Francovich v Italy

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Francovich v Italy
European stars.svg
Submitted 8 January 1990
Decided 19 November 1991
Full case nameAndrea Francovich and Danila Bonifaci and others v Italian Republic.
Case numberC-6/90
ECLIECLI:EU:C:1991:428
Case TypeReference for a preliminary ruling
ChamberFull court
Nationality of partiesItaly
Procedural historyPretura di Bassano del Grappa, Sezione lavoro, ordinanza del 30 December 1989, Pretura di Bassano del Grappa, Sezione lavoro, sentenza del 9 July 1992 3 August 1992 (273/92), Pretura circondariale di Bassano del Grappa, sentenza del 9 December 1993 (162/93), Pretura circondariale di Bassano del Grappa, ordinanza del 21 March 1995 (839 RG 162/93), Pretura di Vicenza, Sezione lavoro, ordinanza del 9 July 1989 10 July 1989 (1186/89), Pretura circondariale di Vicenza, Sezione lavoro, ordinanza del 16 December 1993 (206/93 (1186/89))
Ruling
1. The provisions of Council Directive 80/987/EEC of 20 October 1980 on the approximation of the laws of the Member States relating to the protection of employees in the event of the insolvency of their employer which determine the rights of employees must be interpreted as meaning that the persons concerned cannot enforce those rights against the State before the national courts where no implementing measures are adopted within the prescribed period;

2. A Member State is required to make good loss and damage caused to individuals by failure to transpose Directive 80/987/EEC.
Court composition
Judge-Rapporteur
Gil Carlos Rodríguez Iglesias
Advocate General
Jean Mischo

Francovich v Italy (1991) C-6/90 was a decision of the European Court of Justice which established that European Union member states could be liable to pay compensation to individuals who suffered a loss by reason of the member state's failure to transpose an EU directive into national law. This principle is sometimes known as the principle of state liability or "the rule in Francovich" in European Union law.[1]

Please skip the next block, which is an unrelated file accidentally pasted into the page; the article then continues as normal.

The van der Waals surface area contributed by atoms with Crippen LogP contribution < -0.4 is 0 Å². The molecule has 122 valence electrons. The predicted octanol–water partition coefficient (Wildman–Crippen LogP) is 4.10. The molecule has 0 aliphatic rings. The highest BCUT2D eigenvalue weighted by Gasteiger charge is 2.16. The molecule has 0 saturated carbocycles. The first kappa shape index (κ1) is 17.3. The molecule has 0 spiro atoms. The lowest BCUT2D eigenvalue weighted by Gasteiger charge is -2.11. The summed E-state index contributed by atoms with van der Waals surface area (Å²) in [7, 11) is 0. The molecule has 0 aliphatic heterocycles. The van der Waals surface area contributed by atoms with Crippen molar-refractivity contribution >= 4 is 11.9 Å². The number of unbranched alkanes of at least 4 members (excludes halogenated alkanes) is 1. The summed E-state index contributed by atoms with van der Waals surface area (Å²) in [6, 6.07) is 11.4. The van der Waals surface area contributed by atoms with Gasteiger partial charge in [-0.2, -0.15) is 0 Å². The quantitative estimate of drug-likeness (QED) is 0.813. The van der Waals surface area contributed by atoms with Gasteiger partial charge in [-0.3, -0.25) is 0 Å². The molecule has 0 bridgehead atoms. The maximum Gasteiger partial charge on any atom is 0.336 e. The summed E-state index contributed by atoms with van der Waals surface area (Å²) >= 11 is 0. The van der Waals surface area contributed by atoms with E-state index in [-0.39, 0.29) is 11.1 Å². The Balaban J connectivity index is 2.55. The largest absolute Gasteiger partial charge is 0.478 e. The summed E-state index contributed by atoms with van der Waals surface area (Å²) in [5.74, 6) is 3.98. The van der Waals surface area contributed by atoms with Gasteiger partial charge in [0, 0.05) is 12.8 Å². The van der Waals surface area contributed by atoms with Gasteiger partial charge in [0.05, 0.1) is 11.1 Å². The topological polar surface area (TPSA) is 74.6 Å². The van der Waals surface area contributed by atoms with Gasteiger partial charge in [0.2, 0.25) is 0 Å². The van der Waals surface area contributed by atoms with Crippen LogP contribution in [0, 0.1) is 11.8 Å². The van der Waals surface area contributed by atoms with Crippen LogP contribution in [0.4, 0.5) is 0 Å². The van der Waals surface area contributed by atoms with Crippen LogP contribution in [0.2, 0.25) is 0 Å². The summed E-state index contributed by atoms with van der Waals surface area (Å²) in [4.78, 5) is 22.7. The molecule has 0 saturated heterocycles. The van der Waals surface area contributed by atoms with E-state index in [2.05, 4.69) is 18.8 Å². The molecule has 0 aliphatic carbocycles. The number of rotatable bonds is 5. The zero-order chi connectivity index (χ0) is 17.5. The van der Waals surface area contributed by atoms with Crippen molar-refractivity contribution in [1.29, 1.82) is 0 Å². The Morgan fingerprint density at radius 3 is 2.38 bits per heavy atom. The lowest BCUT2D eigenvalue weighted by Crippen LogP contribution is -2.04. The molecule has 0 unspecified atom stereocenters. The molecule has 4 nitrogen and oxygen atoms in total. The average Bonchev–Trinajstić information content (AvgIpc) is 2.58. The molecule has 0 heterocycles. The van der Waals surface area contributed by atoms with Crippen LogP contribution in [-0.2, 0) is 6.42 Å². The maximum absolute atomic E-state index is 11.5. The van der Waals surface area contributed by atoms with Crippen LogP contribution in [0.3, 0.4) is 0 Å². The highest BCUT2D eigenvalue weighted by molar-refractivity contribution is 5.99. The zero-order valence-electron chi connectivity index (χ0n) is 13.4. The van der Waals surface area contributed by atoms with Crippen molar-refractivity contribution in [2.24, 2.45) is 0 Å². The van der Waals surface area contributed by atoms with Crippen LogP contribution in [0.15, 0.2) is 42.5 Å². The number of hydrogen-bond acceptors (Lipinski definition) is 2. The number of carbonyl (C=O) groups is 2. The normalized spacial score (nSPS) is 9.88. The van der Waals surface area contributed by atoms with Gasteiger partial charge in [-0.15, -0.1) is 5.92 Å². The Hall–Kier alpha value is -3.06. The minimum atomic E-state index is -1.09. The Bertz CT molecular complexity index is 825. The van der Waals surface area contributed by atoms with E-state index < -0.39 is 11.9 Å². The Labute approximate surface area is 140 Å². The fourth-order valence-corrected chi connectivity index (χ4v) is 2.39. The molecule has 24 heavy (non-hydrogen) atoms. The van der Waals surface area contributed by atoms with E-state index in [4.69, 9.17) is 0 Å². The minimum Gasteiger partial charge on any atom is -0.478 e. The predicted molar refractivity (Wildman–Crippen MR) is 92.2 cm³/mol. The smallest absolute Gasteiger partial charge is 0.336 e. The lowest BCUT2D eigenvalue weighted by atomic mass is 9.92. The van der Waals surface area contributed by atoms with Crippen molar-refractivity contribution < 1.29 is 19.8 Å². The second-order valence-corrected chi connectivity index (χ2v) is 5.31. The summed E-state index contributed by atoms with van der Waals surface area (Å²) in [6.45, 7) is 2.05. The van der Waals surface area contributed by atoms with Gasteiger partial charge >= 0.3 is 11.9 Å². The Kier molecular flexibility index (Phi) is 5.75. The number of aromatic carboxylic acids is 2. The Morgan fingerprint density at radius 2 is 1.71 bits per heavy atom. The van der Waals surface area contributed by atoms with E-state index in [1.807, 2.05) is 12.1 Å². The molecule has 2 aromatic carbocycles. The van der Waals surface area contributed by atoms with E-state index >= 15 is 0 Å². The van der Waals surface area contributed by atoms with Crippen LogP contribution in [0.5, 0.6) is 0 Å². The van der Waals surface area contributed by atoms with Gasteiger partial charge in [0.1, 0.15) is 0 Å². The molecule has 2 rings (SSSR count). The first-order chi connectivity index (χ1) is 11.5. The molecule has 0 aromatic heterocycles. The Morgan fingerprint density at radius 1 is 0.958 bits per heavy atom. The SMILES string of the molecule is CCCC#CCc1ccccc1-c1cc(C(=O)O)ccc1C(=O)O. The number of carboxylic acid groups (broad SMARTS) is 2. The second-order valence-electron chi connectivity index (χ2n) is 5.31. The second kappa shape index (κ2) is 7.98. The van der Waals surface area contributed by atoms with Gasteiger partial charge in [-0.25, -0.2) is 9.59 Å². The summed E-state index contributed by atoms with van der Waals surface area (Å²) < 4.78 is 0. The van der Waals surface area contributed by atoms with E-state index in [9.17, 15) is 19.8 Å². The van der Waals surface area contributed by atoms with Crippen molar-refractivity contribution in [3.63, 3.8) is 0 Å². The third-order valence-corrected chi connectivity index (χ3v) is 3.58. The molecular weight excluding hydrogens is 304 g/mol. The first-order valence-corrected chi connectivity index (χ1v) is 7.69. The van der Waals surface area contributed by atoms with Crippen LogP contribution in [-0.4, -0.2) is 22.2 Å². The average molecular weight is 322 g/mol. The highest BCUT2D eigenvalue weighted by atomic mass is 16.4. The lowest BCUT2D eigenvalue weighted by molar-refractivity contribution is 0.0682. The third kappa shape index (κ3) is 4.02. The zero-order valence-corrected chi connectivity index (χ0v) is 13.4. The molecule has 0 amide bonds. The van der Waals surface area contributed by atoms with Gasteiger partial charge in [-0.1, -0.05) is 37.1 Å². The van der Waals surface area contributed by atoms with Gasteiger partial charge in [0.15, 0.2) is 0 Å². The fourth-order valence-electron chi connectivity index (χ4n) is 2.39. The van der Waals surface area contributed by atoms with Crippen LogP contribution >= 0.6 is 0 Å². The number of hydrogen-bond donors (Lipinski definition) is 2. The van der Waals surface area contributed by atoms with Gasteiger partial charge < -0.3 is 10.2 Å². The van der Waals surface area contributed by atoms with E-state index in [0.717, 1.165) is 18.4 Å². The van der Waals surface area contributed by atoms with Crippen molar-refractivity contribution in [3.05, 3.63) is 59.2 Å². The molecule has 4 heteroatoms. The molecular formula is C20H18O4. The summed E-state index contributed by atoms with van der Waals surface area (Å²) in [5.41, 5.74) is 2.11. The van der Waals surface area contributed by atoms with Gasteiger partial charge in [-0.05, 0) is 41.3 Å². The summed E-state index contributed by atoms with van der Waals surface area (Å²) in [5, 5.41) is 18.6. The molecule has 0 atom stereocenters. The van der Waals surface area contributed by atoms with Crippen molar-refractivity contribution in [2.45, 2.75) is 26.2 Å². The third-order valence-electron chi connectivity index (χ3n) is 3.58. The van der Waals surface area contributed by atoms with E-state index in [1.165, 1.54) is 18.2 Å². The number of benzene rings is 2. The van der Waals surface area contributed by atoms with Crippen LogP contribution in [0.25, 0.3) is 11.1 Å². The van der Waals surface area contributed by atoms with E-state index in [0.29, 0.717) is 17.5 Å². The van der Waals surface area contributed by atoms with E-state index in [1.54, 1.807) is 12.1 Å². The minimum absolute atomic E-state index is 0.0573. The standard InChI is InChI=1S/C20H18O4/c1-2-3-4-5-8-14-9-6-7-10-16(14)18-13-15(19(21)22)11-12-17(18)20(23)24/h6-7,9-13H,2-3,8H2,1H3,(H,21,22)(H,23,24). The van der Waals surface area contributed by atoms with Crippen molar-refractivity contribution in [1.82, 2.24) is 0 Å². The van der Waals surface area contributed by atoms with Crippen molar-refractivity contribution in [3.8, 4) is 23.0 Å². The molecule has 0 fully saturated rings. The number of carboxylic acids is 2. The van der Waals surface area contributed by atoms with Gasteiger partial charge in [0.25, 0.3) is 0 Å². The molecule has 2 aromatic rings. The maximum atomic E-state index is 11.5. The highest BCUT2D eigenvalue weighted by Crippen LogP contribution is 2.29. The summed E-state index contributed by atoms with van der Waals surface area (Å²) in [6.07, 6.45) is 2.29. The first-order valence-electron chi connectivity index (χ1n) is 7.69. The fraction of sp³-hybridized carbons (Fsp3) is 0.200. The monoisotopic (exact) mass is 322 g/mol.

Facts[edit]

Under the Insolvency Protection Directive 80/987 (now 2008/94/EC) EU member states were expected to enact provisions in their national law to provide for a minimum level of insurance for employees who had wages unpaid if their employers went insolvent. Mr Francovich, who had worked in Vicenza for CDN Elettronica SnC, was owed 6 million Lira, and Mr Bonifaci and 33 of his colleagues were owed 253 million Lira together after their company, Gaia Confezioni Srl, had gone bankrupt. The Directive was meant to be implemented by 1983, but five years later they had been paid nothing, as the company liquidators had informed them that no money was left. They brought a claim against the Italian state, arguing that it must pay damages to compensate for their losses instead, on account of a failure to implement the Directive.

Judgment[edit]

The European Court of Justice held that the Italian government had breached its obligations, and was liable to compensate the workers' loss resulting from the breach. The Court further held that the damages for such breaches should be available before national courts, and that to establish state liability on the basis of the failure to implement a directive, claimants must prove that the directive conferred specific rights on them, identifiable in its wording, and that there is a causal link between the state's failure to implement the directive and the loss suffered.[2]

United Kingdom[edit]

The UK government has decided that the rule in Francovich will not apply after Brexit (29 March 2019).[1]

See also[edit]

Notes[edit]

  1. ^ a b UK Legislation, European Union (Withdrawal) Act 2018, Schedule 1 accessed 8 July 2018
  2. ^ Francovich and Bonifaci v Republic of Italy (C-6, 9/90) [1991] I-5357, para. 40

External links[edit]